And this answers the second question: How does the free market mitigate corruption? It does this by providing more options to more people. If one company is corrupt, don't do business with them. If the government is corrupt, you have fewer options. If a company breaks the law, you may bring a lawsuit against them and use the force of government, the police, and the courts to seek justice. If the government breaks the law, they simply write a new law.

But let's bring this to a more personal level. I think much of the debate is not about economic theory, but what it's like to actually live in the economy, especially during times like this.

Both Socialists and Libertarians are focusing on values. These values should not be thought of as contradictory, but perhaps complementary. Consider the issue of social help for those who need it, what we might call the distribution of wealth issue.

There is a spectrum of how much help to give and to how many people. Socialists and Libertarians place the point on that spectrum in different locations. Socialists tend to move the point toward helping more people, even at the risk of giving some help to those who don't really need it. This value says that we would rather have some people take advantage of the system to make sure that we don't leave behind the truly needy. Libertarians point to the grifter and cry foul.

The Libertarians will set the point farther to the other side, even if it will make it more difficult for some people to find the help they need. The value here is that part of being a mature adult in a free society is to have the motivation and means to care for yourself and your family, and that holding this as a virtue will lead to a stronger, more robust nation overall. Socialists point to the deserving poor and cry foul.

Where you place the point on this spectrum is a choice only you can make. I choose the Libertarian side, specifically because I believe that it provides a better mechanism for separating those who have genuine need from those who simply want to live off of the efforts of others. I believe it is more honest, more mature, and a more stable approach than depending on centralized planning to make equitable wealth adjustments.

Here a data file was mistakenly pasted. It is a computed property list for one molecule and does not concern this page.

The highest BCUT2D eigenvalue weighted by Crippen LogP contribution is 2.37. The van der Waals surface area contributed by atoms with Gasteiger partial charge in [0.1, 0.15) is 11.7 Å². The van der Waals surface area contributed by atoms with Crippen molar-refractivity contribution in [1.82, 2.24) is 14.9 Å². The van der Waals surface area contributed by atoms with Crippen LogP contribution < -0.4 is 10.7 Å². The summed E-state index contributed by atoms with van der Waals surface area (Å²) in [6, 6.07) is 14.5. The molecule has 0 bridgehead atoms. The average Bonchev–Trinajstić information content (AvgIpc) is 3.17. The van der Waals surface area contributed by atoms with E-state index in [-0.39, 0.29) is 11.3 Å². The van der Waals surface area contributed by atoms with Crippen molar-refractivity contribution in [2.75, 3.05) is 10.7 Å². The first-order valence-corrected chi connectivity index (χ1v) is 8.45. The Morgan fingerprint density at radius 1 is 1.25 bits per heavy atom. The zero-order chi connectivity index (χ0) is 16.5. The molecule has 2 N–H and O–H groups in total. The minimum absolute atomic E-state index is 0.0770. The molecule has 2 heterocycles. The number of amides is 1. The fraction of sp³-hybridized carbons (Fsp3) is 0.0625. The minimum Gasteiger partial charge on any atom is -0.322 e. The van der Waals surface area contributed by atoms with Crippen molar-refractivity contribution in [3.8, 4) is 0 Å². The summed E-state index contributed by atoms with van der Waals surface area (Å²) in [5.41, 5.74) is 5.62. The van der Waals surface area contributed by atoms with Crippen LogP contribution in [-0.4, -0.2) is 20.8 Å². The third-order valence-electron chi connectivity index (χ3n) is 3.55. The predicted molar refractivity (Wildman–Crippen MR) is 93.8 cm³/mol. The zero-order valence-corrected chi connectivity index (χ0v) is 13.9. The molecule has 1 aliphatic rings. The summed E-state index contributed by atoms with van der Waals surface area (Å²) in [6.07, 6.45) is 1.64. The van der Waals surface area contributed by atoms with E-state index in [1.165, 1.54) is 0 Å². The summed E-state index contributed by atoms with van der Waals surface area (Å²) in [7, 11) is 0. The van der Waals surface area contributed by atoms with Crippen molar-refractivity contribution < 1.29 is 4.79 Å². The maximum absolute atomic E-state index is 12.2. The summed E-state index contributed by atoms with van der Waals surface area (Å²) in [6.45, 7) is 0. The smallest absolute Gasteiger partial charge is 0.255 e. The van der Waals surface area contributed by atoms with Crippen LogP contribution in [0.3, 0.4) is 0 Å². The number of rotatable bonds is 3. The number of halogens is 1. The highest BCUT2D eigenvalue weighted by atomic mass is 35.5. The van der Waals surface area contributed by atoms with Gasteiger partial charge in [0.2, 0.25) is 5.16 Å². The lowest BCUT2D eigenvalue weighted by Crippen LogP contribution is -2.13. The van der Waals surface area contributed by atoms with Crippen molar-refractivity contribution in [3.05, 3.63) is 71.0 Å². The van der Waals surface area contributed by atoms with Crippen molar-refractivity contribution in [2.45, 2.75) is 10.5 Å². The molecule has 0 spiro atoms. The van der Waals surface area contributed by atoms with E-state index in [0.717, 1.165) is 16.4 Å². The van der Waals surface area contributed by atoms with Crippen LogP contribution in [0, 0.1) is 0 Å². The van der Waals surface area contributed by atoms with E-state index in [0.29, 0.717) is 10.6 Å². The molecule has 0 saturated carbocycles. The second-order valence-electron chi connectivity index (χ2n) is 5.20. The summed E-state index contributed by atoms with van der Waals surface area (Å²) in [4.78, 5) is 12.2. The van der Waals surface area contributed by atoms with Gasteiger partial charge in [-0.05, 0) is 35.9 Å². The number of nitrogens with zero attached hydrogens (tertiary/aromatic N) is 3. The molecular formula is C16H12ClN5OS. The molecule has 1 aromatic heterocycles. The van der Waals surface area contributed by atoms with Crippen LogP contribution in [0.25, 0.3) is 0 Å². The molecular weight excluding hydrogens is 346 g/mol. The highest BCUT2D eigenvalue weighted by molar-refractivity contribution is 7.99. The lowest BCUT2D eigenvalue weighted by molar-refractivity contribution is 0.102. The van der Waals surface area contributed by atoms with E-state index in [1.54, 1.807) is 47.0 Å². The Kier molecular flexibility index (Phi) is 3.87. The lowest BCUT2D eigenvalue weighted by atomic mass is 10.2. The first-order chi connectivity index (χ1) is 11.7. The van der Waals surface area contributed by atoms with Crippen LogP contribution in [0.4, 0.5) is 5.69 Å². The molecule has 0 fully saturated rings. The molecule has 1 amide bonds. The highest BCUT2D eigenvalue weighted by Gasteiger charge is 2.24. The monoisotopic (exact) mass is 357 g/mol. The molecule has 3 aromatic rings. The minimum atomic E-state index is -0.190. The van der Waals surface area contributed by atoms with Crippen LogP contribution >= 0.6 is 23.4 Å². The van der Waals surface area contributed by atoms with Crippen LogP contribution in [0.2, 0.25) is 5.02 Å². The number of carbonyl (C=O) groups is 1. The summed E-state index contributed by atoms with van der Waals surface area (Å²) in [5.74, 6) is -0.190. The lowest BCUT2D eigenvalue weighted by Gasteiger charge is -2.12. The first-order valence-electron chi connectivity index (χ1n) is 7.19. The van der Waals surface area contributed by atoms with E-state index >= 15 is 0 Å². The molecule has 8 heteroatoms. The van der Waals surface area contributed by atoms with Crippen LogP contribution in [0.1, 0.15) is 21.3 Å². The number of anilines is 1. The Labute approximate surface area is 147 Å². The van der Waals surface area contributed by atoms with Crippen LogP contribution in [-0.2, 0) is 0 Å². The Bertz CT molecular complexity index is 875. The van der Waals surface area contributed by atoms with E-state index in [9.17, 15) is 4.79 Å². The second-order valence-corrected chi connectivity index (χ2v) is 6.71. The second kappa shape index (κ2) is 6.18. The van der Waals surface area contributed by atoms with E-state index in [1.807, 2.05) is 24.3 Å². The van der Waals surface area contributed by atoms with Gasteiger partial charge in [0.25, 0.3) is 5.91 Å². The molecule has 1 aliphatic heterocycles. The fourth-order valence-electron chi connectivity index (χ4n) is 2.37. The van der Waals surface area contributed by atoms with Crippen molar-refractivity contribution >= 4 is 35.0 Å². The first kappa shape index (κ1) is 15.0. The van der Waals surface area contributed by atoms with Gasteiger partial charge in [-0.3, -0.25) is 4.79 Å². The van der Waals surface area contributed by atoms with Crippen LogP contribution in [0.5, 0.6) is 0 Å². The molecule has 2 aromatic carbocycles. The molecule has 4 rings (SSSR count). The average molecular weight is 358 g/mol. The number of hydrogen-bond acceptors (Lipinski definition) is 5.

I believe that freedom, in both the market and in our personal lives, actually provides more options for the needy and the poor, and that fixing poverty with money, rather than teaching the necessary skills to make and manage money, will tend to keep people more impoverished and dependent in the long run. It's not selfishness or greed, but it might be fair to call it tough love. I do truly want to see more people genuinely successful, and I believe Capitalism offers many more degrees of freedom and opportunities.

What we need to work on, together, Socialists and Libertarians, is doing whatever we can to undermine the ability of powerful individuals who are willing to exploit everyone else as much as they can. Considering the recent collusion between government and business, and the easy trillion dollar welfare to billionaires, I think the last thing we want to do is turn over our entire economy to these people.

Rather, we should be trying to limit the power of the federal government and putting more power back into the hands of the states and to the people. Some states will push the line more toward social help. Other states will push the line more toward corporate solutions. We have a unique heritage and opportunity for all voices to be expressed in these United States.

Bottom line: more freedom helps more people, and the role of government should be to limit and punish exploitation, not be a part of it.

Copyright 2010 Daniel LaFavers